These British TV shows have all the best dark humor jokes
Let’s just say it as it is: British humor wins. The British are not afraid to venture into the acerbic, the inappropriate, and the darkest alleyways when they’re cracking a joke. They know how to make their audiences choke on laughter without losing hold of the absurdities of life. Let’s have a look at British shows that do this well.
Monty Python’s Flying Circus
If you want a treat packed with British observational humor, sketches, sight gags, double entendres, and intelligent jokes, Monty Python’s Flying Circus is meant for you. One of the best comedy-sketch shows in television history, Monty Python’s Flying Circus is quite possibly the inspiration behind all the modern-day sketches. And that includes Saturday Night Live.
The End of the F***ing World
You know how sometimes certain shows receive a lot of attention, so you have a hard time nailing down if they’d live up to the hype? Well, The End of the F***ing World does. It follows the story of two 17-year-olds who don’t fit in. Based on a graphic novel, this show follows their journey on a road trip where adventure meets horror. As for the comedy, it never really goes away.
It’s not hard to imagine Rupert Grint – who we know as Ron Weasley from the Harry Potter series – in a dark comedy. In Sick Note, he plays the role of a compulsive liar whose life is basically shattering in front of his eyes.
Not only is he failing grandly in both his personal & professional lives, but he also receives a fresh diagnosis for cancer. After learning of his diagnosis, everyone started treating him nicely. The twists don’t end there. As luck would have it, it was a misdiagnosis. So you can imagine the circus that follows from there.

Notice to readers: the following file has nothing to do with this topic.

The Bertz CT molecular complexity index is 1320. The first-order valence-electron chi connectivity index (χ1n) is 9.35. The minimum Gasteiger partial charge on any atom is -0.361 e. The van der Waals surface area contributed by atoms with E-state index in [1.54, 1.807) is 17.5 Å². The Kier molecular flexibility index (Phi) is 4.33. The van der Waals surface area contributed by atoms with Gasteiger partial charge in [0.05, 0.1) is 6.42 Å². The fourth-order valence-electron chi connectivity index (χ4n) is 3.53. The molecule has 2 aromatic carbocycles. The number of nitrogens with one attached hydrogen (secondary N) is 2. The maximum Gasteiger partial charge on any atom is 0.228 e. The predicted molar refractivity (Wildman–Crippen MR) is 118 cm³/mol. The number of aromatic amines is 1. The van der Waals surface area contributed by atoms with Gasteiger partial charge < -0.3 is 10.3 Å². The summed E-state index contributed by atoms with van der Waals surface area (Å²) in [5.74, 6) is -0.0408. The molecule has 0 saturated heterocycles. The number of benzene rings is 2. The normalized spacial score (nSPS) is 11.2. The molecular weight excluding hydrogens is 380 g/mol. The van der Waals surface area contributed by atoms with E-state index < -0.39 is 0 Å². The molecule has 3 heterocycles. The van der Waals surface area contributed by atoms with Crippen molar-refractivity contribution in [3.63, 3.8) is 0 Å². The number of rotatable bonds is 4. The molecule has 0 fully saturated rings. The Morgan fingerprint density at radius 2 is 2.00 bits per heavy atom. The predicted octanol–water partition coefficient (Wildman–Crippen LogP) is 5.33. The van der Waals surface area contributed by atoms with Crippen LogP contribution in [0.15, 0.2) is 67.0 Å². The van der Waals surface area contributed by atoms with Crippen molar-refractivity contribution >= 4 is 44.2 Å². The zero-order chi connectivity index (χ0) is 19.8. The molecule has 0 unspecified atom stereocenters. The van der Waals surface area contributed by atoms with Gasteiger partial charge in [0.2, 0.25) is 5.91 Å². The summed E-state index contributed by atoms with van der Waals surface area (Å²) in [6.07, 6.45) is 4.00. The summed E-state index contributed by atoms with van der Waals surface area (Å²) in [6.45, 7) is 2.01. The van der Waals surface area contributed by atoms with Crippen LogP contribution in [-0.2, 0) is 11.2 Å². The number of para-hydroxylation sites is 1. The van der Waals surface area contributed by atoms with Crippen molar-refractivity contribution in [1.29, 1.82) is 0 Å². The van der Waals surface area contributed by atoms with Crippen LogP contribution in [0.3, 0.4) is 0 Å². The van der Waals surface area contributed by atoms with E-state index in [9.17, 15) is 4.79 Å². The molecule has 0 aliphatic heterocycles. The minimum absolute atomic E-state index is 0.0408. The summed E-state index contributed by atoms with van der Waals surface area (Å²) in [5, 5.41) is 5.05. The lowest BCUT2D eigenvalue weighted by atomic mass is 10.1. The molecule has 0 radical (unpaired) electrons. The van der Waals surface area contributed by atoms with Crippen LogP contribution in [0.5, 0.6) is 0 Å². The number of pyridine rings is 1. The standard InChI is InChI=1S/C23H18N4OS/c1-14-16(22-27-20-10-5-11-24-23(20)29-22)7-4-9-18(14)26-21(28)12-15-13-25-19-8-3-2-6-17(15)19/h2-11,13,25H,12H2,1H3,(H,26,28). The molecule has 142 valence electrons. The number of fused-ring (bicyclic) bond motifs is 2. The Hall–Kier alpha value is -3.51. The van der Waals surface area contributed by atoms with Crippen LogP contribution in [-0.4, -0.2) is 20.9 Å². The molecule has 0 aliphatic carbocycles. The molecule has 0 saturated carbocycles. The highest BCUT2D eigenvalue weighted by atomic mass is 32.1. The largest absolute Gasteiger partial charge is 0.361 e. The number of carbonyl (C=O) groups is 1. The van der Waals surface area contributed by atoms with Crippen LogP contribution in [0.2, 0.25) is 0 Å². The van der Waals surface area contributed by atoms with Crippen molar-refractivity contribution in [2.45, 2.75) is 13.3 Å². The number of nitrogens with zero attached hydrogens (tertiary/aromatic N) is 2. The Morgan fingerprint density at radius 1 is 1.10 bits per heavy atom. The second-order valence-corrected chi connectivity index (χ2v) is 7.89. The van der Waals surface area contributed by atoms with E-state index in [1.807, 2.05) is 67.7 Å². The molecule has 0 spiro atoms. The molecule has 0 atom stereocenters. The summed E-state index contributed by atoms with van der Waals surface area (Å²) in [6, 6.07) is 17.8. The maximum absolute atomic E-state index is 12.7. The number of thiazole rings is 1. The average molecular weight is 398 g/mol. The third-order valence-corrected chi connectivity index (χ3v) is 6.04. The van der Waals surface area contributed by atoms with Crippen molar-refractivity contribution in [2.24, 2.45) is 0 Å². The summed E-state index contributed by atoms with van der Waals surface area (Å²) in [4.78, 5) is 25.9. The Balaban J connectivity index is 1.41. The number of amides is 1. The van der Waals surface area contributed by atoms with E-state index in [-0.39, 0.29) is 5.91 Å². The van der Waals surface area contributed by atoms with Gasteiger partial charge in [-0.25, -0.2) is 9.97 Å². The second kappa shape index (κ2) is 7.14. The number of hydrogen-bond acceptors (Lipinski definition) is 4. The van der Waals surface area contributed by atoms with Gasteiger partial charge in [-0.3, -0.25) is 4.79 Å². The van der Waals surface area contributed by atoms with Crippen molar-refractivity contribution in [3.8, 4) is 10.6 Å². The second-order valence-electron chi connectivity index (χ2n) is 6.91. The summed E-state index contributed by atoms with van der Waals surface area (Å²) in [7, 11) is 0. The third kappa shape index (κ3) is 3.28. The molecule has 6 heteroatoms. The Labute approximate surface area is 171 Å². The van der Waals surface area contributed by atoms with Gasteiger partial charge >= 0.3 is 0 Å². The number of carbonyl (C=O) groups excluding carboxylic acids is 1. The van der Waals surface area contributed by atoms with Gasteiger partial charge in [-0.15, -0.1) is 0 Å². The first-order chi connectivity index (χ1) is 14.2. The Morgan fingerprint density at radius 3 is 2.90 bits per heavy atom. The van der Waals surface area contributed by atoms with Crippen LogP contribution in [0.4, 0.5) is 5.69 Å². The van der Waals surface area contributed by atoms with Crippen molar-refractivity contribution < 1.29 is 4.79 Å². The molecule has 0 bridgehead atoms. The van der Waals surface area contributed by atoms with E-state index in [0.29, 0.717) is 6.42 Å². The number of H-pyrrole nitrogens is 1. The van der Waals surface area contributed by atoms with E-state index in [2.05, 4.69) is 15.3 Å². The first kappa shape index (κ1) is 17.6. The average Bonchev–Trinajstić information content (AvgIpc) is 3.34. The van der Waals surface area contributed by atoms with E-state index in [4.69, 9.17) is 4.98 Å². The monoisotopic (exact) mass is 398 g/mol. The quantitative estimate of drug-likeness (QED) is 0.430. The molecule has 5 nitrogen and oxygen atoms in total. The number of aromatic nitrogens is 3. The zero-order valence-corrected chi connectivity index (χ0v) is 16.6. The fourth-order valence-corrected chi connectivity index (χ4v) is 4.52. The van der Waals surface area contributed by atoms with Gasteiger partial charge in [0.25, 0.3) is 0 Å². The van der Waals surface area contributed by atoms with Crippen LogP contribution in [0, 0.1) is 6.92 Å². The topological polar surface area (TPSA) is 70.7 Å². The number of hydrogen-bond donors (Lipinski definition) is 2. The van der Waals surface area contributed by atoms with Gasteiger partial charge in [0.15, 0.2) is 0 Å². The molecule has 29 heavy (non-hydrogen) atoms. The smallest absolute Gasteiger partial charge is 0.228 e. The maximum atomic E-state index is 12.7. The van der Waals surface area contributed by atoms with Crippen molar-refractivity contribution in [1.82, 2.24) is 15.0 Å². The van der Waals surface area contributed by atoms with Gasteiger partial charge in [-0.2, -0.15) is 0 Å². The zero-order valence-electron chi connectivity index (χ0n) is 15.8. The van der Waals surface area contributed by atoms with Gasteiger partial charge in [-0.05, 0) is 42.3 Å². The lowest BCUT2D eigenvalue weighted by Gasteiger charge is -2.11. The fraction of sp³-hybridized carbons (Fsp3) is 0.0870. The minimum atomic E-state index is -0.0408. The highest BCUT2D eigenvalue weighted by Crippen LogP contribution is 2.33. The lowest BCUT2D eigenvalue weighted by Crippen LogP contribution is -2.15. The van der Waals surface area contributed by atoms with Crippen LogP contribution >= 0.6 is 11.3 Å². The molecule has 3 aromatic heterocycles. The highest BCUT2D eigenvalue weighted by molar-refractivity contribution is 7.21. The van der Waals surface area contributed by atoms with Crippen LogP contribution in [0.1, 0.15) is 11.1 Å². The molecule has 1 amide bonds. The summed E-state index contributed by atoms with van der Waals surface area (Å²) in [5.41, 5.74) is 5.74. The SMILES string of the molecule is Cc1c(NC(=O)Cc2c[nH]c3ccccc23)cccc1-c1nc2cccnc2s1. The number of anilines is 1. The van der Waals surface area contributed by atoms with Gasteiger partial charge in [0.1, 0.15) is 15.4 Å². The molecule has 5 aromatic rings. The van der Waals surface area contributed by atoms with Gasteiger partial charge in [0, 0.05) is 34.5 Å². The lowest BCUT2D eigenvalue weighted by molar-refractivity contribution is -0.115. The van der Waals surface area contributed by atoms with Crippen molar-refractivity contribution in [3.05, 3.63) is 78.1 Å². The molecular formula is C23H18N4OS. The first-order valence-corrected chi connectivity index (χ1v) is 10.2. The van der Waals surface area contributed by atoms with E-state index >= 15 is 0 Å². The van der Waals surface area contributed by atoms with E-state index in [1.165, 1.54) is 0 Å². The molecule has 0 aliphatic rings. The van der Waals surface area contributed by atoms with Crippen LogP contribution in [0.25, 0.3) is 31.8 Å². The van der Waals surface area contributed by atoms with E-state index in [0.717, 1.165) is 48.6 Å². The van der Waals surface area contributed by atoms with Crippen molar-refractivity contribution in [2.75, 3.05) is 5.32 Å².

If you haven’t watched Fleabag & crushed over the priest yet, you’re probably living under a rock. Phoebe Waller-Bridge shines with her dry-witted humor in both the seasons of Fleabag, a show that follows the life of this unnamed London-based protagonist who runs a cafe. The more you watch, the more you realize how life has broken her.
She’s lost her mother & best friend, so she’s living through the days in a haze. Grieving looks different on everyone, so consider Fleabag’s way of mourning unconventional. In the second season, she gets involved with a priest played by Andrew Scott – looking at the priest, who wouldn’t? – and in the process, unwittingly doles out profound wisdom.
Special shout-outs to the confession scene in the church, to Waller-Bridge’s monologue on feeling like a fake feminist, Belinda’s tirade on women & pain, and Olivia Colman for bringing such a nasty character to life. As Belinda says, “People Are All We’ve Got. So Grab The Night By Its Nipples And Go Flirt With Someone.”
Who can resist the perfect casting of Ricky Gervais as Tony, who was living his perfect life until his wife Lisa passed away, leaving him lost. We’ve got to say, the British know a thing or two about how grief changes people. Like Fleabag, After Life also takes a caustic look at this.
In After Life, Tony decides to deal with grief by stripping all filters on his words & thoughts. He does as he pleases, says whatever he likes, without giving a rat’s ass about others.
Created & written by Lisa McGee, Derry Girls brings humor to inane situations. It’s the kind of laugh-out-loud comedy that’s so rare these days. Derry Girls is the perfect combination: the 1990s, teenage girls, Ireland, coming-of-age comedy, and a lot of history.
We’ll admit, we have a thing for Olivia Coleman. In Flowers, she pairs up with Julian Barratt to play parents in an eccentric family. We all love a good family drama that goes deep into the dysfunction of families. Flowers brings so much more to the table – the children have unconventional inclinations, the troubled relationship of parents, the battle with depression, among other causes of friction.
Flowers makes for a great watch because it doesn’t let the darkness overpower the plot, instead, it revels in it.